Runway queues

 

I for one use only a mark to start from. I measure that spot by Javelin lengths. I know how many steps I take into my pull back and then it's auto from there. I just simply place the Javelin at the toe board and go end over end till I reach the right number. This is probably the most basic of ways, that is way I use it. I have done my approach so many times that I know exactly where I am on the run way. Each Thursday before a comp on Saturday I do approach work starting from my measured spot. If I need to add length I do it then. For a meet I try and do the same as on Thursday this way I know I'm in control and not running to fast (a problem for me a times). Keep it simple on the runway if you are doing to much you loose sight of the fact that the goal is to throw far and nothing else. Rob Minnitti

 

Tom Puktskys

My runway set-up was something I spent countless effort on in the early 1990's. My first meet in Europe was in Lille, France and the track went across the runway. The steeplechase pit was close enough to the runway that the water splashed onto the runway itself after the boys landed in the pit. I normally used a shoe or some tape for a marker at 50 feet, my drawback point. Since there was about 30 lines on the track, and there was water etc. I couldn't see my run-up marker at all and my run-up was terrible. This taught me to deal with the run-up at a much higher level.
First I developed a rhythm that stayed the same as long as my intensity was there like during a competitive throw. I measured out my run-up and applied it to the runway. I allowed one javelin length for a follow through from my plant. I still needed a marker at 50 feet so I started to do anything I could to see the mark. Use two shoes, put the officials chair at my spot, move the timing clock, put a speaker from the PA system, layout my bag and some clothes etc. Whatever it took, I did it. So does everyone else for that matter.
After a few years I realized I can repeat my run-up perfectly without checking my mark just by how it felt. Once I did this I needed no check point, just the right feeling and rhythm. I almost never fouled, and hit my plant leg spot 99% of the time.
The only problem was that to practice my run-up I had to operate at a high intensity level in training to capture the same feelings. This has a positive side of course. I simply became great at my run-up and can trust it when I felt good.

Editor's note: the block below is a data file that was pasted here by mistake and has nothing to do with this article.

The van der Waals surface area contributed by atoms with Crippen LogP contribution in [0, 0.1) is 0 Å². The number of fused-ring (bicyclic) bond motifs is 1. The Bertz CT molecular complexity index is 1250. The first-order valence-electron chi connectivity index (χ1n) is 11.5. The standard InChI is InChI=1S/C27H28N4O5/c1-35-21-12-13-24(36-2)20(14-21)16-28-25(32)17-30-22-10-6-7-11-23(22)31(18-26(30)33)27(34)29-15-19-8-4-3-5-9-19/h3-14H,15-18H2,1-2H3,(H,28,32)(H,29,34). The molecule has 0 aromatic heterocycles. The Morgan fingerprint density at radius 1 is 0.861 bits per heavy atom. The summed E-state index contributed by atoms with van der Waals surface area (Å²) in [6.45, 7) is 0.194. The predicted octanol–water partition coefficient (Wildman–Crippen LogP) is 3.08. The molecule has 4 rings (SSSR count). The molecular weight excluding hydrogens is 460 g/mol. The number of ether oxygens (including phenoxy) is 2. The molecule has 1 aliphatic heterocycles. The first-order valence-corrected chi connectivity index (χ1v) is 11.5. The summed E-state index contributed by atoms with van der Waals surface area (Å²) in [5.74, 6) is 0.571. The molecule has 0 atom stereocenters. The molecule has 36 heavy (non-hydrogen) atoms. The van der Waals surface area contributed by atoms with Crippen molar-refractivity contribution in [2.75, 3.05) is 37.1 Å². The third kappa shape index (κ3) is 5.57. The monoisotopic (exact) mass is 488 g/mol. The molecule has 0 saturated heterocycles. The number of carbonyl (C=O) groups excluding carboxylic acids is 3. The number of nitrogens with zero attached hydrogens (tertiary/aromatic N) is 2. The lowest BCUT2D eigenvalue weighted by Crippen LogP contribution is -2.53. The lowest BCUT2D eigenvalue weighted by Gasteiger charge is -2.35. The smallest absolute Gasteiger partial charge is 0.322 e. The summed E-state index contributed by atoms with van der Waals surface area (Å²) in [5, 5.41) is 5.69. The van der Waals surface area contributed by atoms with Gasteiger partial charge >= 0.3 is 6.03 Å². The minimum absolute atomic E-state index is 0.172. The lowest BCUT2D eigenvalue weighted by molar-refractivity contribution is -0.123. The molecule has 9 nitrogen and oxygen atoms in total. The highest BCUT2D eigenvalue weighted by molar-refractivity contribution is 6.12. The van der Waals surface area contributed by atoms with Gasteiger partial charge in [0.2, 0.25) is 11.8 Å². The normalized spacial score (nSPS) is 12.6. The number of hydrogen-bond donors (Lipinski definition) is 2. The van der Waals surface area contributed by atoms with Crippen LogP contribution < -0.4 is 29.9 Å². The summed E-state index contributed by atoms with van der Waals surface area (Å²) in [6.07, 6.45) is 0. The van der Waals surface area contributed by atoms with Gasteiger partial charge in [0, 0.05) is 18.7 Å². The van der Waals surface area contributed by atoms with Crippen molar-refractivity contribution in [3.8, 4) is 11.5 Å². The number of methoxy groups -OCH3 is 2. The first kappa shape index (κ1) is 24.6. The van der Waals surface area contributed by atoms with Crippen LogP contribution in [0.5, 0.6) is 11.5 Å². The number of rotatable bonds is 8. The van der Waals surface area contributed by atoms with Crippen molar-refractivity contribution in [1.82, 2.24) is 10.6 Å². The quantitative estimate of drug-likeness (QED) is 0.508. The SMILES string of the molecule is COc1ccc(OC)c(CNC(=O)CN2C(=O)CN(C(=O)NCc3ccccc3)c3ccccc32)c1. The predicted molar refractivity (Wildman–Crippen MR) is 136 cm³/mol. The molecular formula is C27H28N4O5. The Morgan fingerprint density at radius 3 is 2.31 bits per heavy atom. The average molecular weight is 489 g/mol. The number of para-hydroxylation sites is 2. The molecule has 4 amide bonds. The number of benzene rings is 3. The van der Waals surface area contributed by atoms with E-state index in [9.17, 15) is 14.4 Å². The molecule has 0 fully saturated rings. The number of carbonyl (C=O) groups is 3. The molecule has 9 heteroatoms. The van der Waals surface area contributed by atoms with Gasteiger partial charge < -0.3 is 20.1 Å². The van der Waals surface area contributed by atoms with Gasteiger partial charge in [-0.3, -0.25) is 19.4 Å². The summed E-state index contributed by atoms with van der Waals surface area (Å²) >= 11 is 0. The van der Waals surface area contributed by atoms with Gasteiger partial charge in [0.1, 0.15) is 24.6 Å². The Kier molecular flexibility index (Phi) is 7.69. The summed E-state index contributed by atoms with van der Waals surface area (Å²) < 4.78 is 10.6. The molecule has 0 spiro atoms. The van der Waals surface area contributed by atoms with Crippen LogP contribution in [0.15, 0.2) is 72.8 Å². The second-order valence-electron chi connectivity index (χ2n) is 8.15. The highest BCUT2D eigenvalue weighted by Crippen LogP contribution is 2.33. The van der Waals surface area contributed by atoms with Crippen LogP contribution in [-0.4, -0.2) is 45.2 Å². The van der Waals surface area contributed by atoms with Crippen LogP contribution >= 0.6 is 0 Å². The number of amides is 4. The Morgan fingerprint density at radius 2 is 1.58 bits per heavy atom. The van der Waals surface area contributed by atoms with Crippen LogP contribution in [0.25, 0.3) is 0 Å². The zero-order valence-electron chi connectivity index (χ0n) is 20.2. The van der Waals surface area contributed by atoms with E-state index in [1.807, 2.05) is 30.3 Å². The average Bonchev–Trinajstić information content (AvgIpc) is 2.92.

My main cue is to start with a shuffling of the feet, sort of like running in place, then get going. The other main cue was to mentally and physically commit to the throw upon the drawback of the javelin itself.
Some things I learned from my main rivals...the actual drawback of the spear is usually done delicately. All the top throwers I spoke with about this agreed that on great throws, the javelin slides back into position, not jammed back.
Some throwers prefer to look sideways to the field...Raymond Hecht. This allow him to stay closed longer for his throw.
You have to attack off of both legs in the run-up to maintain body position and balance. If you run lead leg dominant, you may end up forward at the plant.
The most important cue I ever had was to simply attack my focal point in a relaxed, but very urgent fashion through the whole run. A long throw comes from a great run-up.

 

 

 

 

 

Joe Greenburg

I strongly recommend not only a drawback mark for developing throwers, but also a mark for the last right-foot landing. This mark (18' from the line for me) orients the thrower back from the line to a point he can control and repeat, knowing that if he hits his mark, he will have enough room to do what he needs to do without fouling or (almost as bad) crowding the line. Meet after meet one sees great athletes look great warming up, then show nothing of that form in competition.
The technique degradation of this one factor is the single greatest restraint on the rate of progress for young throwers. Nothing is learned from fouls and from bad technique crowding the line.
An associated gripe: why do throwers insist on training and warming up with such a high percentage of foul throws? Never got a good explanation.

 

Bill Neumann

What I do (might be different than others) when I foul warm up throws is as follows. Where I would normally try to stick my block and throw, I like to just sort of clip the block on the way by, feel a quick punch in my shoulder and let the spear spit out to 45-50 meters, and continue to run out after it. When I do this I also like to leave my left arm out in front of me, even during the release. That helps me stay tall in my release.
When learning to throw I believe it is a good idea to have a mark where to withdrawal, but I would be very cautious in giving an athlete a mark for their last right foot. I think that this could cause them to change the rhythm of their crossovers to adjust where the right would touch down, by either reaching for it or putting their foot down actively to hit that mark. If they're fouling, just move each mark back a foot.